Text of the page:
# CtcLohner: $$\dot{\mathbf{x}}(t)=\mathbf{f}\big(\mathbf{x}(t)\big)$$¶

## Definition¶

The Lohner contractor uses Lohner’s guaranteed integration algorithm to contract a tube according to a differential equation. This algorithm performs two main steps:

• an estimation of a global enclosure of the system’s trajectories over an integration step (i.e. the domain of a slice), which corresponds to the codomain of that slice;

• using this estimation and the input gate (or output gate in the backward mode), the corresponding output gate (or input gate in the backward mode) is then estimated;

• over a single slice, these steps can be iterated a few times to obtain tighter enclosures for both the gate and the codomain of the slice.

This contractor is supposed to yield better results than the Picard contractor, as long as the tubes are “thin enough”.

Important

$\left.\begin{array}{r}\dot{\mathbf{x}}(t)=\mathbf{f}\big(\mathbf{x}(t)\big)\end{array}\right. \longrightarrow \mathcal{C}_{\textrm{Lohner}}\big([\mathbf{x}](\cdot)\big)$
ctc_lohner = CtcLohner(Function("<var1>", "<var2...>", "<exp>"))
ctc_lohner.contract(x)

CtcLohner ctc_lohner(Function("<var1>", "<var2...>", "<exp>"));
ctc_lohner.contract(x);


Important

The contractor might throw a runtime error when it cannot find a global enclosure over a specific time step. This usually happens when the time step is too large, and may therefore be avoided by reducing the discretisation frequency of the tube.

Note that this behaviour may be tackled using automatic step adjustment. However, such a feature is not yet implemented.

## Simple example of use¶

In the following example, we consider the two-dimensional system described by:

$\begin{split}\left(\begin{array}{c}\dot{x}_1\\\dot{x}_2\end{array}\right) = \left(\begin{array}{c}-x_1\\-\sin({x}_2)\end{array}\right).\end{split}$

The Lohner contractor is used for obtaining a two-dimensional tube, considering an initial condition $$\mathbf{x}_0\in[0.9,1.1]\times[0.9,1.1]$$. The contraction is tested on two tubes $$[\mathbf{a}](\cdot)$$ and $$[\mathbf{b}](\cdot)$$ of different resolutions (width of slices).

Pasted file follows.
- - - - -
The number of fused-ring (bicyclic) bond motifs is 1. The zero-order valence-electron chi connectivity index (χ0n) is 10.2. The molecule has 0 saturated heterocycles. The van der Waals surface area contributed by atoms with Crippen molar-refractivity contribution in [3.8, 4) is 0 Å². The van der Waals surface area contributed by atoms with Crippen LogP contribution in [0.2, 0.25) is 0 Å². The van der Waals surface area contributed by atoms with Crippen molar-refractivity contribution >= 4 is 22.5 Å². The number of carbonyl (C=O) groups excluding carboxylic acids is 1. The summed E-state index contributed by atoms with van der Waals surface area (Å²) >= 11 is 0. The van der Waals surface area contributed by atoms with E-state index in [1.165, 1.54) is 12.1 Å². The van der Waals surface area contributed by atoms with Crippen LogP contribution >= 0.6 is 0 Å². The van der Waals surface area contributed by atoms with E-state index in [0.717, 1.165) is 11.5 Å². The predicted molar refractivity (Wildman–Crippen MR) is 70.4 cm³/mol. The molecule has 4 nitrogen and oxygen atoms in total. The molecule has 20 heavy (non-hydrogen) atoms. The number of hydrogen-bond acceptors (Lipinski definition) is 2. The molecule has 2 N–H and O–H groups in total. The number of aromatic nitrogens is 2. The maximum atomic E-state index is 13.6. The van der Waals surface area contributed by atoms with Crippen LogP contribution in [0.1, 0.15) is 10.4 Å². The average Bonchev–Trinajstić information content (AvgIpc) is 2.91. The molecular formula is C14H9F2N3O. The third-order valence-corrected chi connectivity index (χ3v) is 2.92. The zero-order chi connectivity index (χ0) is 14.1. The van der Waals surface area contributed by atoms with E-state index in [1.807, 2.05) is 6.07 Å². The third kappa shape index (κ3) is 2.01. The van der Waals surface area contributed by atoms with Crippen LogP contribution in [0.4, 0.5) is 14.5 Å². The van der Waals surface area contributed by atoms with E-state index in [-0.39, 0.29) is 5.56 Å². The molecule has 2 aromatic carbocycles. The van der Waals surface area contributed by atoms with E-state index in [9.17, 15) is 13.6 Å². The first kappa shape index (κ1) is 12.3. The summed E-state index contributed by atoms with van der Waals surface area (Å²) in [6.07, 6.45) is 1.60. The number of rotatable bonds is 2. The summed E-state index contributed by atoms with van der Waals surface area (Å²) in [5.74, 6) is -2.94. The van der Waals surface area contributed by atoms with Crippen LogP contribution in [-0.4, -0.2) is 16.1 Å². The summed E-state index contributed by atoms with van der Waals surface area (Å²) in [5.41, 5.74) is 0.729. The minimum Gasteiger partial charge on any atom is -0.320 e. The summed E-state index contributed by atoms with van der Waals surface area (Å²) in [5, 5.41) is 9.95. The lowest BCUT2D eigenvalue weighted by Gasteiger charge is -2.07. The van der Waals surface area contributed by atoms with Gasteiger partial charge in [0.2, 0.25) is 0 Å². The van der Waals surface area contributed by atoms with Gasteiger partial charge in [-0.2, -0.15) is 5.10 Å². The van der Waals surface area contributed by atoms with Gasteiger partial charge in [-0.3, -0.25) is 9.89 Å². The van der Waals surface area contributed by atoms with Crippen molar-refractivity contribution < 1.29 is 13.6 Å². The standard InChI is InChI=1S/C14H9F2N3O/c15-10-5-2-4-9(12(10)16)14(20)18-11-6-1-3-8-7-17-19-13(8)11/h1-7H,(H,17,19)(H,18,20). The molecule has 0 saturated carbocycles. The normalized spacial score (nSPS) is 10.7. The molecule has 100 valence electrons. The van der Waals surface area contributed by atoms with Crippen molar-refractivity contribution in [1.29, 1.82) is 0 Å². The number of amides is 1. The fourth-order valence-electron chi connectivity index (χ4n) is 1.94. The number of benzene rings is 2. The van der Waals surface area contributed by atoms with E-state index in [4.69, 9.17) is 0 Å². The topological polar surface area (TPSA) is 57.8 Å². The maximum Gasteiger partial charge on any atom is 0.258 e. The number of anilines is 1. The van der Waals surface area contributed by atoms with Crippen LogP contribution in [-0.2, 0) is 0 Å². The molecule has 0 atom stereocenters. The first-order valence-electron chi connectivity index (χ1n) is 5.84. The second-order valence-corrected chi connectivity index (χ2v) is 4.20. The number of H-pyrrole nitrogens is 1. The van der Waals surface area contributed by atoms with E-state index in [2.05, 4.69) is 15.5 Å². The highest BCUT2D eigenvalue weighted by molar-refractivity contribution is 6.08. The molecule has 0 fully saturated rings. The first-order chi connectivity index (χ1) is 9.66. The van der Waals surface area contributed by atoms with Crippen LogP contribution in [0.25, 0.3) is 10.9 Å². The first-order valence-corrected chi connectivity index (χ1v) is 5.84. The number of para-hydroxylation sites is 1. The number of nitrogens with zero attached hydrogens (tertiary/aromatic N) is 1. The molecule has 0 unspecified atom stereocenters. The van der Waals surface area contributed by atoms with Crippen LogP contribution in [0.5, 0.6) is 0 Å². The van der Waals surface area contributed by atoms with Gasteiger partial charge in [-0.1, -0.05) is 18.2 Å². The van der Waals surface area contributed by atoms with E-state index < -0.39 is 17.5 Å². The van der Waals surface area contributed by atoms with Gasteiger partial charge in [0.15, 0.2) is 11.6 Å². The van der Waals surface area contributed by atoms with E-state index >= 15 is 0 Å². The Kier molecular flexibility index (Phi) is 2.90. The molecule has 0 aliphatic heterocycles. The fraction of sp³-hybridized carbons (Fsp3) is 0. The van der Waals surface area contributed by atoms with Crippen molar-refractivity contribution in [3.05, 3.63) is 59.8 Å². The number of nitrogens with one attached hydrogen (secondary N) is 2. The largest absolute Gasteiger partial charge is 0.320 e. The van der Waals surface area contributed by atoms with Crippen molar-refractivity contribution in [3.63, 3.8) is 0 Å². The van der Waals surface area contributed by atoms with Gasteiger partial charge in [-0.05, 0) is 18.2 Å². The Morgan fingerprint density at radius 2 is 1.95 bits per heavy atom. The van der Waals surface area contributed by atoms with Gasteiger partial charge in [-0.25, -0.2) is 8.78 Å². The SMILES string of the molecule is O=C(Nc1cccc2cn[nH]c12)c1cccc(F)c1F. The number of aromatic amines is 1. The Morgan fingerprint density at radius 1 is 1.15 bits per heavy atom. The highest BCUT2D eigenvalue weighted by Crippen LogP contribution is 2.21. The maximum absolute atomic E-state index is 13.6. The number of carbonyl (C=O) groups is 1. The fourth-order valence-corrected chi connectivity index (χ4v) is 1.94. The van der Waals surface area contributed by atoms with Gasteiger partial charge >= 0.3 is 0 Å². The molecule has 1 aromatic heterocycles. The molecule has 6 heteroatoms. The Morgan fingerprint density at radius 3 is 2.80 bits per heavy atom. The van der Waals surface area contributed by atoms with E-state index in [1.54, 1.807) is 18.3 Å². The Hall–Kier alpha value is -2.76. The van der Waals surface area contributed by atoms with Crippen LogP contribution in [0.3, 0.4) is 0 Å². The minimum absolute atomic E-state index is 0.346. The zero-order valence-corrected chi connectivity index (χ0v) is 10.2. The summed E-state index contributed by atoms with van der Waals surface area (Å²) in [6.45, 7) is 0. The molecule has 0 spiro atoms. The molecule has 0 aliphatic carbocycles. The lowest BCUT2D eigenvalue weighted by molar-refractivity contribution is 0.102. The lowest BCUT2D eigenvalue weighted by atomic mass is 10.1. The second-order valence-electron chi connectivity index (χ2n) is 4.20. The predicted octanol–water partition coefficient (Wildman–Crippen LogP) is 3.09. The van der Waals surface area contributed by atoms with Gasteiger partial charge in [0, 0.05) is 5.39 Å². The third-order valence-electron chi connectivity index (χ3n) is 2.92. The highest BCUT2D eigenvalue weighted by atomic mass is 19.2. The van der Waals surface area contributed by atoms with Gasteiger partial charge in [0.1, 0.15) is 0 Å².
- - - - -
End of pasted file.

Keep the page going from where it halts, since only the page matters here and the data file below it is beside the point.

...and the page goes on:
x0 = IntervalVector(2, [1,1]) # the box [1,1]×[1,1]..
x0.inflate(0.1)               # ..becomes [0.9,1.1]×[0.9,1.1]

# 2d tubes:
a = TubeVector(Interval(0,10), 0.2, 2) # low resolution
a.set(x0, 0.) # setting initial value

b = TubeVector(Interval(0,10), 0.01, 2) # high resolution
b.set(x0, 0.) # setting initial value

# Defining Lohner contractor from f
f = Function("x", "(-x ; -sin(x))")
ctc_lohner = CtcLohner(f)

# Contracting the tubes
ctc_lohner.contract(a)
ctc_lohner.contract(b)

# Graphics
beginDrawing()
fig = VIBesFigTubeVector("Lohner")
fig.set_properties(100, 100, 600, 300)
fig.show(True) # displaying slices
endDrawing()

IntervalVector x0(2, Interval(1,1)); // the box [1,1]×[1,1]..
x0.inflate(0.1);                     // ..becomes [0.9,1.1]×[0.9,1.1]

// 2d tubes:
TubeVector a(Interval(0,10), 0.2, 2); // low resolution
a.set(x0, 0.); // setting initial value

TubeVector b(Interval(0,10), 0.01, 2); // high resolution
b.set(x0, 0.); // setting initial value

// Defining Lohner contractor from f
Function f("x", "(-x ; -sin(x))");
CtcLohner ctc_lohner(f);

// Contracting the tubes
ctc_lohner.contract(a);
ctc_lohner.contract(b);

// Graphics
vibes::beginDrawing();
VIBesFigTubeVector fig("Lohner");
fig.set_properties(100, 100, 600, 300);

The above code yields the following result for $$[a_1](\cdot)$$ (in gray, large slices) and $$[b_1](\cdot)$$ (in blue, thin slices):